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"Why didst not thou engage me man to man,
And try the virtue of that Gorgon face

To stare me into statue ?"

'Almeyda at the same time is more book-learned than Don Sebastian. She plays an hydra upon the emperor that is full as good as the Gorgon.

"O that I had the fruitful heads of hydra,

That one might bourgeon where another fell!
Still would I give thee work, still, still, thou tyrant,
And hiss thee with the last-

• She afterwards, in allusion to Hercules, bids him "lay down the lion's skin, and take the distaff;" and in the following speech utters her passion still more learnedly.

"No, were we join'd, even tho' it were in death,

Our bodies burning in one funeral pile,

The prodigy of Thebes wou'd be renew'd,
And my divided flame should break from thine."

The emperor of Barbary shews himself acquainted with the Roman poets as well as either of his prisoners, and answers the foregoing speech in the same classic strain:

"Serpent, I will engender poison with thee
Our offspring, like the seed of dragon's teeth,
Shall issue arm'd, and fight themselves to death.”

Ovid seems to have been Muley Molock's favourite author, witness the lines that follow:

"She still inexorable, still imperious

And loud, as if like Bacchus born in thunder."

'I shall conclude my remarks on his part with that poetical complaint of his being in love, and leave my

reader to consider how prettily it would sound in the mouth of an emperor of Morocco:

"The god of love once more has shot his fires
Into my soul, and my whole heart receives him."

'Muley Zeydan is as ingenious a man as his brother Muley Molock; as where he hints at the story of Castor and Pollux:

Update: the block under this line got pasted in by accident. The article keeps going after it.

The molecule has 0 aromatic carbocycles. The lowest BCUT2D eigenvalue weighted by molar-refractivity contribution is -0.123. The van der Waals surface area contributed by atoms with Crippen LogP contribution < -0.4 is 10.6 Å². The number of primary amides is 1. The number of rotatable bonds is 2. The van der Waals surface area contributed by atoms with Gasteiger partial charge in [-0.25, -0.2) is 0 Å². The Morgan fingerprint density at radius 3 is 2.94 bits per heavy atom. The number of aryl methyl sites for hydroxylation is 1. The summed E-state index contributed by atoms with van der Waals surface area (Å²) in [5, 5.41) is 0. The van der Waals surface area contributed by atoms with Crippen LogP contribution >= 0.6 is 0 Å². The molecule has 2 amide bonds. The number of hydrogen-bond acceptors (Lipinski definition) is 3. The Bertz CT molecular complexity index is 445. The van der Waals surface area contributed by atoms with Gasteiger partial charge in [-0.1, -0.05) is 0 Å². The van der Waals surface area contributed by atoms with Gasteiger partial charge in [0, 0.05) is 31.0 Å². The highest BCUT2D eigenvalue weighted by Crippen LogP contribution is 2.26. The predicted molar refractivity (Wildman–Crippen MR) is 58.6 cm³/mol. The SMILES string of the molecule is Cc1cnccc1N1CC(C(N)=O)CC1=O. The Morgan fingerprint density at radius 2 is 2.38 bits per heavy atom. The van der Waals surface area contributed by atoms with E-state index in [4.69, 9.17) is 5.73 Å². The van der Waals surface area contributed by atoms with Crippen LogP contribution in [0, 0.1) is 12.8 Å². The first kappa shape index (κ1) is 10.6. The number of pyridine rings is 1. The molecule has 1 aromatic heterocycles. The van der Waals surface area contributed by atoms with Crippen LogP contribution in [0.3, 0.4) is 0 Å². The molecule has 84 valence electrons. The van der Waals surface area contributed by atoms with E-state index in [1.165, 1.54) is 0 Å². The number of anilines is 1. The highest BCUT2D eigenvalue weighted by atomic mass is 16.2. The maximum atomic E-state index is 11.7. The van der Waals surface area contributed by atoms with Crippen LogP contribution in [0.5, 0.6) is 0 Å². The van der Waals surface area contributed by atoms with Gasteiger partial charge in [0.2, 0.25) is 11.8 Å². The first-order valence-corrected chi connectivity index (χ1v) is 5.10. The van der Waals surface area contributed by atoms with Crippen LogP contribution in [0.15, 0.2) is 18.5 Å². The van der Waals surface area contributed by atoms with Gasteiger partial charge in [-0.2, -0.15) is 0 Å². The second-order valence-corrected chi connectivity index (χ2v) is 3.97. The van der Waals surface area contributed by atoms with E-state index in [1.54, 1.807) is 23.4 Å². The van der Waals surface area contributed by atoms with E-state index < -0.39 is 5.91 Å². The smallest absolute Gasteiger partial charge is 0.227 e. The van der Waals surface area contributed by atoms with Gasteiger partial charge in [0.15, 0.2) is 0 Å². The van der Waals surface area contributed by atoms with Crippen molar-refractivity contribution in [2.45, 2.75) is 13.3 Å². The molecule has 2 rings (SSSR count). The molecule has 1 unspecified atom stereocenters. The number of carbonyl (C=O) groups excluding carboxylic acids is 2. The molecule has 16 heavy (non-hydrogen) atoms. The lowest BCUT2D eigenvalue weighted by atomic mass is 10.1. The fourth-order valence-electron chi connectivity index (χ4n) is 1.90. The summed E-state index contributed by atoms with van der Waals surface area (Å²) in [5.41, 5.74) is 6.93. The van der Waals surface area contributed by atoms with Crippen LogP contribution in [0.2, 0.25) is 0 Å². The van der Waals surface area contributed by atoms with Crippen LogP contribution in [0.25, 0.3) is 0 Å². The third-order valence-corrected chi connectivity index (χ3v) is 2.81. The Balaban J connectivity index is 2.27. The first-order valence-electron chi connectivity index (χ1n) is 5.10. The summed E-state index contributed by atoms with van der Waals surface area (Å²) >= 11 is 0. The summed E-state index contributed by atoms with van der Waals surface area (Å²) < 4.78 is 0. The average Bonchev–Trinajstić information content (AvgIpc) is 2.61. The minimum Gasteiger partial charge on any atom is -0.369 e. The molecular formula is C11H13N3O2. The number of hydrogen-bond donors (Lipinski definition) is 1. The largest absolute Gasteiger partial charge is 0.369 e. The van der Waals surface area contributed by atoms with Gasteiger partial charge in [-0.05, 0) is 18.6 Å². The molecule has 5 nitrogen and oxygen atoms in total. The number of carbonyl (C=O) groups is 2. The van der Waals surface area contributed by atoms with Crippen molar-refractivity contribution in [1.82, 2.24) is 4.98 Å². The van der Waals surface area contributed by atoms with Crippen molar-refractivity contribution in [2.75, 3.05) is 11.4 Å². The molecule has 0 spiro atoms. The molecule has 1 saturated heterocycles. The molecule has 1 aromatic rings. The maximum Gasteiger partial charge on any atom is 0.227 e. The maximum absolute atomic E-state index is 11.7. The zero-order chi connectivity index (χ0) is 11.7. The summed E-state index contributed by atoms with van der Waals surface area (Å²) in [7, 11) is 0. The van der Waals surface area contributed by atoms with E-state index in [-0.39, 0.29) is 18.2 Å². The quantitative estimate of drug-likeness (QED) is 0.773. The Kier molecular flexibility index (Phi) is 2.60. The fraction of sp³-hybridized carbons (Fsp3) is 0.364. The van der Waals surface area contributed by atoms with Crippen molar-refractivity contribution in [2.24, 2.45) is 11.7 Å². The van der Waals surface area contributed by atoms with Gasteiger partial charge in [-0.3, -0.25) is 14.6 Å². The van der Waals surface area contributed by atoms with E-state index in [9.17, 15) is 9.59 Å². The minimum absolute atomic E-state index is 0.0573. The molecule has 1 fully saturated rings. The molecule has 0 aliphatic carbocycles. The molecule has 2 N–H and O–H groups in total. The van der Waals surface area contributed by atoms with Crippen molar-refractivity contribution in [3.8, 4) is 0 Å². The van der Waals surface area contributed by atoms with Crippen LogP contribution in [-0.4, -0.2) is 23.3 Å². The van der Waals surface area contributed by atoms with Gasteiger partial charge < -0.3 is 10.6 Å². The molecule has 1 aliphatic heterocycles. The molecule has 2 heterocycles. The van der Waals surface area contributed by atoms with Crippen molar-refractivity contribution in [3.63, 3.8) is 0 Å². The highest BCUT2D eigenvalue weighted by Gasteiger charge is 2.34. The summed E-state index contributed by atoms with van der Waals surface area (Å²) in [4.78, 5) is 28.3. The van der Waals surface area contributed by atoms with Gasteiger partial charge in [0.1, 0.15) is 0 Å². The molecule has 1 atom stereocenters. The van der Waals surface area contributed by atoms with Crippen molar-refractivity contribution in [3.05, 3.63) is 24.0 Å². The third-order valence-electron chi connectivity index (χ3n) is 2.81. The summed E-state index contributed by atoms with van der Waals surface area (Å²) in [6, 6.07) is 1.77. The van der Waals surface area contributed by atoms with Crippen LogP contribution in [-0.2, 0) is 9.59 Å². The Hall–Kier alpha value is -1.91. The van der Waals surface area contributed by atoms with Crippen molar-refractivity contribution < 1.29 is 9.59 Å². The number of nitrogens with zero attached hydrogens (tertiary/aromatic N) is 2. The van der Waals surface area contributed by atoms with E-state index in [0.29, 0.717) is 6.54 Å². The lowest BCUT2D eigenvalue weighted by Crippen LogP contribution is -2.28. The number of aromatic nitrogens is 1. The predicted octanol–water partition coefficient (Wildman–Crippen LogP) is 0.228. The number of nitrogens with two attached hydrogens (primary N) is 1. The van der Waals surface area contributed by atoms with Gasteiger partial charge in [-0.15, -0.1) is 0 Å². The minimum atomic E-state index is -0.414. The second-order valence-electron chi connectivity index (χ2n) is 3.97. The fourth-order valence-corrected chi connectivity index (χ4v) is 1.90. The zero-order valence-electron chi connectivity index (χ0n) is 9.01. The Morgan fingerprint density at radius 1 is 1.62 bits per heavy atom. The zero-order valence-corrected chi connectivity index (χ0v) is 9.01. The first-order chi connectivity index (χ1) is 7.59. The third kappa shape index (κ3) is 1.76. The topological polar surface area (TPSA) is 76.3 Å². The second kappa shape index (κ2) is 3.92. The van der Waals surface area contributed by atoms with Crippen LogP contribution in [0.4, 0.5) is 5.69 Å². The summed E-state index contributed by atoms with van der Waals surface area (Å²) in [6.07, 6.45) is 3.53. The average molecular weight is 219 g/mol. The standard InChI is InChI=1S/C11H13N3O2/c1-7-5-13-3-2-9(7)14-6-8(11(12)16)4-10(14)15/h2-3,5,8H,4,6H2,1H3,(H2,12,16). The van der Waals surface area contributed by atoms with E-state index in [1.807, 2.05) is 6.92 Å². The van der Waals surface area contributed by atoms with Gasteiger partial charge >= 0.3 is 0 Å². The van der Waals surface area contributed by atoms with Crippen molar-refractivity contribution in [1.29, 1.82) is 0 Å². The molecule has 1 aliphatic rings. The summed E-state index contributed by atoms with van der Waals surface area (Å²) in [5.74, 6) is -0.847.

"May we ne'er meet:

For like the twins of Leda, when I mount,
He gallops down the skies-

'As for the mufti, we will suppose that he was bred up a scholar, and not only versed in the law of Mahomet, but acquainted with all kinds of polite learning. For this reason he is not at all surprised when Dorax calls him a Phaëton in one place, and in another tells him he is like Archimedes.

'The mufti afterwards mentions Ximenes, Albornez, and Cardinal Wolsey, by name. The poet seems to think he may make every person in his play know as much as himself, and talk as well as he could have done on the same occasion. At least I believe every reader will agree with me, that the above-mentioned sentiments, to which I might have added several others, would have been better suited to the court of Augustus, than that of Muley Molock. I grant they are beautiful in themselves, and much more so in that noble language, which was peculiar to this great poet. I only observe, that they are improper for the persons who make use of them. Dryden is indeed generally wrong in his sentiments. Let any one read the dialogue between Octavia and Cleopatra', and he will be amazed to hear a Roman

All for Love, act iii. scen. ult.

lady's mouth filled with such obscene raillery. If the virtuous Octavia departs from her character, the loose Dolabella is no less inconsistent with himself, when all of a sudden he drops the pagan, and talks in the sentiments of revealed religion.

-Heaven has but

Our sorrow for our sins, and then delights
To pardon erring man. Sweet mercy seems
Its darling attribute, which limits justice;
As if there were degrees in infinite:
And infinite would rather want perfection
Than punish to extent-